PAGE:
Saturday, January 3, 2009 0 comments ++[ CLICK TO COMMENT ]++

2008 Asset returns

I'm sure everyone is drowining in them and I probably don't help matters much by adding to the mix but... here are the returns for various indexes last year. Since almost everything got killed, differences weren't noticeable this year so there isn't much insight this year. As usual, I only include stuff I find interesting, which may or may not be stuff that you find useful :)

(for those not familiar with the S&P indexes, S&P 500 is large cap, S&P 400 is mid cap and S&P 600 is small cap. S&P 100 is megacap.)

US markets & Style



International



S&P 500 Sectors



Bonds, Commodities, and Gold



Thoughts:


  • The equal weighted S&P 500 underperformed this year. Some claim that equal weighted indexes are better than market capitalization weighted indexes but it didn't help this year.
  • Investors should start paying attention to the high quality large caps. Jeremy Grantham, arguably one of the top macro strategists of the current era, thinks that high quality large caps will outperform the S&P 500 as well as the small and mid caps over the next 7 years. The definition of high quality would depend on one's analysis but I would assume that the S&P 100 would roughly fit that description. Last year, the S&P 100 outperformed the S&P 500 by 2%.
  • Value and growth, according to the S&P definition, performed similarly last year; but there is a huge gap of almost 10% between the worst category (large cap value) and the best (small cap value.) Value actually beat growth in the small-cap and mid-cap space but did poorly in the large-cap space. This should not be surprising because a lot of the large-cap value stocks were financials that partly caused the current crisis.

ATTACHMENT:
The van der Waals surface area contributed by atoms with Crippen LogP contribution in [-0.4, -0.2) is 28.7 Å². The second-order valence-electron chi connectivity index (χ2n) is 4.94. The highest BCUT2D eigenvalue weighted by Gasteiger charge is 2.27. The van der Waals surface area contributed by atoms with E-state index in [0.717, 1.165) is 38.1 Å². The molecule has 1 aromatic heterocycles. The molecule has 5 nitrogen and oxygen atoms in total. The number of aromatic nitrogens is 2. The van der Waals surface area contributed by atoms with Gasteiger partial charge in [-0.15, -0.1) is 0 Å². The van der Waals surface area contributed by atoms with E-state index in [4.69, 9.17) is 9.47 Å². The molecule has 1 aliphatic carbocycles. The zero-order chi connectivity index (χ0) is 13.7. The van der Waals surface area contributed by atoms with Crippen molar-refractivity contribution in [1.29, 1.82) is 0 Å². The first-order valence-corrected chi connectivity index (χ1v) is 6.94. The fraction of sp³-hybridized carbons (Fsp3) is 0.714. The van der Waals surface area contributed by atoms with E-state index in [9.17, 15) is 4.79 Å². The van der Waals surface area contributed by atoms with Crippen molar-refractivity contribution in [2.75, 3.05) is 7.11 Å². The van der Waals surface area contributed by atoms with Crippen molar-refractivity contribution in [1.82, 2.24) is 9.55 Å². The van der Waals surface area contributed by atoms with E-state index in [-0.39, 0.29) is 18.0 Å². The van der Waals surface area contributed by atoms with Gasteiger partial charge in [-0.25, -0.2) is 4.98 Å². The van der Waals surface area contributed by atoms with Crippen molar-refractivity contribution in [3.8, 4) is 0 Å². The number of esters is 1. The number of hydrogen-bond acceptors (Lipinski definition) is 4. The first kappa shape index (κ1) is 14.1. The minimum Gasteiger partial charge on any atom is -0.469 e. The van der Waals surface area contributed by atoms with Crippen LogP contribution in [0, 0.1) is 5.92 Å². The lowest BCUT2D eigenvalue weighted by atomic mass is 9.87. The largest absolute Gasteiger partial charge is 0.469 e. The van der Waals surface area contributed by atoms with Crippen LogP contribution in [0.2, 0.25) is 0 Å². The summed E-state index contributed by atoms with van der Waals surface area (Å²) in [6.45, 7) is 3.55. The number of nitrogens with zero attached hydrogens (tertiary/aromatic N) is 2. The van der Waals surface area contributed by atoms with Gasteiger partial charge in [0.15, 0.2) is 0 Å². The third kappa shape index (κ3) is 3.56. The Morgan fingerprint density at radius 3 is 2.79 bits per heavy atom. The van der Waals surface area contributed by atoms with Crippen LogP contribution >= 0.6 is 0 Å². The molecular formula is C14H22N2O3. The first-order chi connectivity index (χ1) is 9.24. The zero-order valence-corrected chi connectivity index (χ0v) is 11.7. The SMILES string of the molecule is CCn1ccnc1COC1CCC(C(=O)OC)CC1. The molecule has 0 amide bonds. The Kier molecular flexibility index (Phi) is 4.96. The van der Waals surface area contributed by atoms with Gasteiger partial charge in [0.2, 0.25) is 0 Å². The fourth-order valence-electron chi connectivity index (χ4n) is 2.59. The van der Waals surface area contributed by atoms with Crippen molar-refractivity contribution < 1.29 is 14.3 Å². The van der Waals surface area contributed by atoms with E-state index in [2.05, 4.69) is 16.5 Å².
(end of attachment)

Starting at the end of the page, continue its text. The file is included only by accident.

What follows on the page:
• When it comes to select international indexes (this is not a very comprehensive list,) the best performer was the Japanese index. This should not be surprising given the unwinding of the Yen carry-trade. I actually expected the Yen carry-trade to unwind but couldn't profit properly off it (Takefuji was an attempt to increase Yen exposure but it backfired :( )
  • The S&P 500's market value declined to around $7.9 trillion from $12.9 trillion last year. That's aroung $5 trillion in wealth vaporized in the S&P 500 alone. In total, if I'm not mistaken, the world has lost around $30 trillion from stock markets. You can see why I don't believe the government intervention will make up for all this.
  • The sectors are more balanced now, with the leading ones ranging around $1 trillion whereas last year we had several (info tech and financials) worth more than $2 trillion each.
  • Best performing sector last year was, not surprisingly, consumer staples with a return of -17.66%. The worst was, of course, financials with -56.95%. Materials was a disaster while energy, even with huge decline in oil & gas prices, actually beat the market. (Incidentally, the worst performing last year was also financials with a -20.8% return. So the suffering of financial sector investors over the last several years is far greater than what the numbers show.)
  • (note: bond returns up to Jan 2 2009) The best performing major asset last year was long term US government bonds. The 20+ year bond index was up 28.94%--an amazing feat for a bond. If you were long the bonds, you basically saw a decade worth of returns in one year. On the opposite end was the corporate junk bonds, which slid 25.7%. TIPS did very poorly as deflation took hold. Contrarian position right now would be to contemplate shorting the long government bond and purchase US corporate junk bonds. However, this is still too risky right now due to deflationary threats (emnating from China, among other sources.)
  • (note: commodity returns are estimates) Commodities got decimated last year. I was bearish on commodities for over two years but didn't successfully execute (this is the problem with shorting too early: you get scared when it moves against you and you try to get out at the first chance of a small profit.) The collapse of oil may signal the end of the commodities boom. Gold had a pretty strong year with a 5% return, and may be the best performing asset in the last 10 years (I need to check.) Silver (not shown) got crushed due to it being primarily an industrial metal, although silverbugs still consider it a monetary metal. I am thinking of shorting gold (via an inverse ETF.)

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